In 2015 and 2016, aging European superstars like Steven Gerrard, Frank Lampard, and Kaka were, unfortunately for the league, attracting the big bucks from MLS teams for their names and marketing value rather than younger players who bring more skill, effort, and longevity to the table. While some older DPs turn out to be successful signings (David Villa of NYCFC is a prime example), many last just one or two years and play minimally. Thus, the Sounders’ scouting and eventual signing of a player like Lodeiro — and then their remarkable turnaround with the 27-year old at the helm — will encourage organizations to look less for Beckhams and Drogbas and more for the next Lodeiro.

Already, the league is feeling the effects, as Atlanta United signed 23-year old Paraguayan Miguel Almiron and the Houston Dynamo picked up 20-year old Alberth Elis this offseason. These signings will help spur continued improvement in MLS’s quality of play and create a lasting impact on soccer in this country.

 

Pauly Kwestel (Staff Writer) – The meteoric rise of Marcus Rashford

In today’s age of advanced scouting and inflated transfer fees for youth players, it’s almost impossible for a player to truly come out of nowhere anymore. But that’s exactly what 18-year-old Marcus Rashford did. Thrust into the Manchester United starting XI in a must win Europa League tie, due to an injury suffered in warmups, Rashford introduced himself to the world and never gave us a chance to forget about him.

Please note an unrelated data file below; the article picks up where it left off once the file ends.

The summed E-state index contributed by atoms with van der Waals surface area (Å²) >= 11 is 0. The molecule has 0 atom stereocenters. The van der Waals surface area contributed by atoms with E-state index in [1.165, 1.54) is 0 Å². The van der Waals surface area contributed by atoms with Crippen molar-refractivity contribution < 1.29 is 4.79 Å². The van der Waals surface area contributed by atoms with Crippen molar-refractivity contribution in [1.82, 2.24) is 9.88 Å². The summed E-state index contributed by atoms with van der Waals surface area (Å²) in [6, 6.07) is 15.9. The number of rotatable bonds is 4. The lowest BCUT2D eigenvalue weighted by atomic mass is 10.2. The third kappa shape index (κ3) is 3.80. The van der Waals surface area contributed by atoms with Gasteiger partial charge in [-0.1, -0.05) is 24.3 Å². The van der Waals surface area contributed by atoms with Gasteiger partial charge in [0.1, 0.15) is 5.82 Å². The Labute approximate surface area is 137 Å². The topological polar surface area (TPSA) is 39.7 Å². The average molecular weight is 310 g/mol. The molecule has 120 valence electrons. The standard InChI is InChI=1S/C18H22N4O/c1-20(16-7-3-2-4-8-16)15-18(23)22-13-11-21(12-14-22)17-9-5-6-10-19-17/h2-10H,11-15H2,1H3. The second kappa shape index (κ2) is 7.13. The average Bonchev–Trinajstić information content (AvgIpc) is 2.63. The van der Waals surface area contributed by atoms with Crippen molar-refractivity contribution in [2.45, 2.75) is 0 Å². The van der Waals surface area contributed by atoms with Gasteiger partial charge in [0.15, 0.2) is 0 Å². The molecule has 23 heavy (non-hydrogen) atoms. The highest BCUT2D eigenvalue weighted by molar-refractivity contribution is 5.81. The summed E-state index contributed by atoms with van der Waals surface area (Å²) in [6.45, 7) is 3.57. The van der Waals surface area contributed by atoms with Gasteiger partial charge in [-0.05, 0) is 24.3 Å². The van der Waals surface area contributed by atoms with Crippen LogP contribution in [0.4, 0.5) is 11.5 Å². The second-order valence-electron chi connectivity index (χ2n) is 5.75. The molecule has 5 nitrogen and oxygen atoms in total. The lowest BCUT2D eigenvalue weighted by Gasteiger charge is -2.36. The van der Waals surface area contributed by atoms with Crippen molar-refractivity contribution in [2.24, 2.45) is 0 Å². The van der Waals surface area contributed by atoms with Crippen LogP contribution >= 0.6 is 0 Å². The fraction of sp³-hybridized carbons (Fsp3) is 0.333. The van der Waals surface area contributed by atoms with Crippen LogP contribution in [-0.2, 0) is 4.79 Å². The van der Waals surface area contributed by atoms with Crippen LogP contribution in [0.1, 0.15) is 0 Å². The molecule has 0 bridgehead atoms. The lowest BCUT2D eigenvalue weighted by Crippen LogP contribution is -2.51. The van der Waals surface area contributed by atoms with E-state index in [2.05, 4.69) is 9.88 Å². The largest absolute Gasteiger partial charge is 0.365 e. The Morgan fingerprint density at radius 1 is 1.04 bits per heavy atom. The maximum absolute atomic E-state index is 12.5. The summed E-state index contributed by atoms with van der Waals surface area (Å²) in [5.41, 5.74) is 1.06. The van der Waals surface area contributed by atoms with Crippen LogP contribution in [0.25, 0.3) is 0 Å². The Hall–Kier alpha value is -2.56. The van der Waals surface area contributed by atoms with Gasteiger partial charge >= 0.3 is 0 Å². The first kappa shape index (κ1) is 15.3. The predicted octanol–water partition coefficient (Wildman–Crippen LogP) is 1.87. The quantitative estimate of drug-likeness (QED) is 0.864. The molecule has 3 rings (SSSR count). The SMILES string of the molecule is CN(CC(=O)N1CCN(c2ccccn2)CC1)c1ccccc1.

He scored a brace on Europa League debut, a brace on his Premier League debut, a hat-trick on his England U21 debut, and added goals on his League Cup and England senior team debuts as well. After forcing himself into Roy Hodgson’s squad for Euro 2016, he left France as one of England’s few bright spots. To put it simply, from February to September, no English player had a better stretch than Rashford. In January 2016, many Manchester United fans didn’t know Rashford’s name, by October they were calling for Jose Mourinho to start him over Zlatan Ibrahimovic. That’s quite the accomplishment.

About Phillip Bupp

News and soccer editor for The Comeback and Awful Announcing. I also do video highlight game coverage for Major League Soccer as well as a freelance writer for hire. Opinions are my own but feel free to agree with them. Follow me on Twitter and on Facebook @phillipbupp